NT News

Industrial­ist built world of Christmas in Indiana


IT WAS a place like no other on Earth – Santa Claus Land, in the town of Santa Claus, Indiana, which opened on August 3, 1946.

It was an amusement park with fun things to do largely aimed at children, like many other amusement parks, but this one was different. Santa Claus Land was an immersive experience, allowing visitors to feel like it was Christmas, all year around.

While that may not seem like anything new to us now, this was arguably the first themed amusement park in the world. It opened years before Walt Disney created his first Disneyland, built on the theme of bringing his cartoons to life.

Santa Claus Land was the brainchild of industrial­ist and train enthusiast, Louis J. Koch, from Evansville, Indiana, who loved trains and children – he had nine, children that is, not trains. Koch was something of a visionary, who had shown a creative flair for often finding new directions for the family business.

Although his previous business ideas all had to do with metalwork, he knew what amused children and could see a need for a particular kind of amusement park, one that catered to youngsters wanting to meet Santa in his “home town”. The venture paid off and the park is still there, transforme­d from its modest beginnings into the huge Holiday World & Splashin’ Safari.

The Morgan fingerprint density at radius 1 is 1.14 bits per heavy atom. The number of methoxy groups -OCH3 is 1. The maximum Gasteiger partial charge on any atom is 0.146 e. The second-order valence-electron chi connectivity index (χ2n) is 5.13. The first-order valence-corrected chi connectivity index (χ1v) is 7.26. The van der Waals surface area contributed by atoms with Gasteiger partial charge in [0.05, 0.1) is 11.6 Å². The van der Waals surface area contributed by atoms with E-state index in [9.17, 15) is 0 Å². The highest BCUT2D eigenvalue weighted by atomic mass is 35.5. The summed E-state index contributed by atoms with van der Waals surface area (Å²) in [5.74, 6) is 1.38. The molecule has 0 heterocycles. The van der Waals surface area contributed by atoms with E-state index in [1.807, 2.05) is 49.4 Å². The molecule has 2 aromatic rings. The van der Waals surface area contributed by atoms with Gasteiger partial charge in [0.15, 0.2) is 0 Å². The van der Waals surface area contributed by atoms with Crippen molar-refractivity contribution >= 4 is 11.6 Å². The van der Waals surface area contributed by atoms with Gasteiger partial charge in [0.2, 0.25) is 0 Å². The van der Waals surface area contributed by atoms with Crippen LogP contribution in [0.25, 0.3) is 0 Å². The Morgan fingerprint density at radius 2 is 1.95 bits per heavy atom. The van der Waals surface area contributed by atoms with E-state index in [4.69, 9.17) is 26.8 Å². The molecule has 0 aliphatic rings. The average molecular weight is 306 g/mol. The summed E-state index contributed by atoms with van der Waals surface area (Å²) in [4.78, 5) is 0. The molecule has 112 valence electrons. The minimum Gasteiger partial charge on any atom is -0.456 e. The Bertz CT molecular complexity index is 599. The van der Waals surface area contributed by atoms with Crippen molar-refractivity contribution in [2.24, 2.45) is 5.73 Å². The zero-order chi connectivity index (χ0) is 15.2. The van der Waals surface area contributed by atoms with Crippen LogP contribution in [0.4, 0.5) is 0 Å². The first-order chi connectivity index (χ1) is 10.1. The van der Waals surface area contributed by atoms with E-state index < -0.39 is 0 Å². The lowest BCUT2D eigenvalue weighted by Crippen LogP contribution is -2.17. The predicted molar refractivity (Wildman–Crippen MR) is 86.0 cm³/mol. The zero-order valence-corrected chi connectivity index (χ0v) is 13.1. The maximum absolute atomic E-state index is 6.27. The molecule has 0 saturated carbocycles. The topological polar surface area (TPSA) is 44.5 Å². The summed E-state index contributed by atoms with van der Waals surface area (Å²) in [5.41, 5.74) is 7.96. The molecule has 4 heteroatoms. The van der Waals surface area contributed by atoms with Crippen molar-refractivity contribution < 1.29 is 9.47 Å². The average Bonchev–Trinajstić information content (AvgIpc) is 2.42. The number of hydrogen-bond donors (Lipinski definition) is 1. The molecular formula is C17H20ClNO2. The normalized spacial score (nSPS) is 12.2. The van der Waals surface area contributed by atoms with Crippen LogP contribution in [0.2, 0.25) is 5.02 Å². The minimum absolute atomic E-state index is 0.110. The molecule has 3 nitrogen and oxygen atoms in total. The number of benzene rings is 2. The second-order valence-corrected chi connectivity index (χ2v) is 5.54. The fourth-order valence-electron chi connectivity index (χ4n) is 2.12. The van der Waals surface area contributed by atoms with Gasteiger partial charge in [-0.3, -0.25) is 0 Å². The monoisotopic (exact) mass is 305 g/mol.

It all began with the founding of a town in the 1840s, about 90km east of the large city of Evansville. Originally called Santa Fe, it was the small hub of the local farming community.

As it grew over the ensuing decade, the town applied for its own post office, which was rejected because there was another Indiana town called Santa Fe. At a town meeting, close to Christmas, in December 1856, the locals voted to change the name to Santa Claus.

The name made the town a curiosity, and occasional­ly letters arrived addressed to

Santa Claus, but it was not until the early 20th century that it became a tourist attraction. In 1914 the local postmaster, James Martin, started to reply to the letters sent by children across the US to Santa.

Koch bought more than 100ha of land at Santa Claus and his park finally opened in 1946, with rides, a toy shop, Christmas displays, a restaurant and a resident Santa. It was a huge success and inspired many other themed parks.

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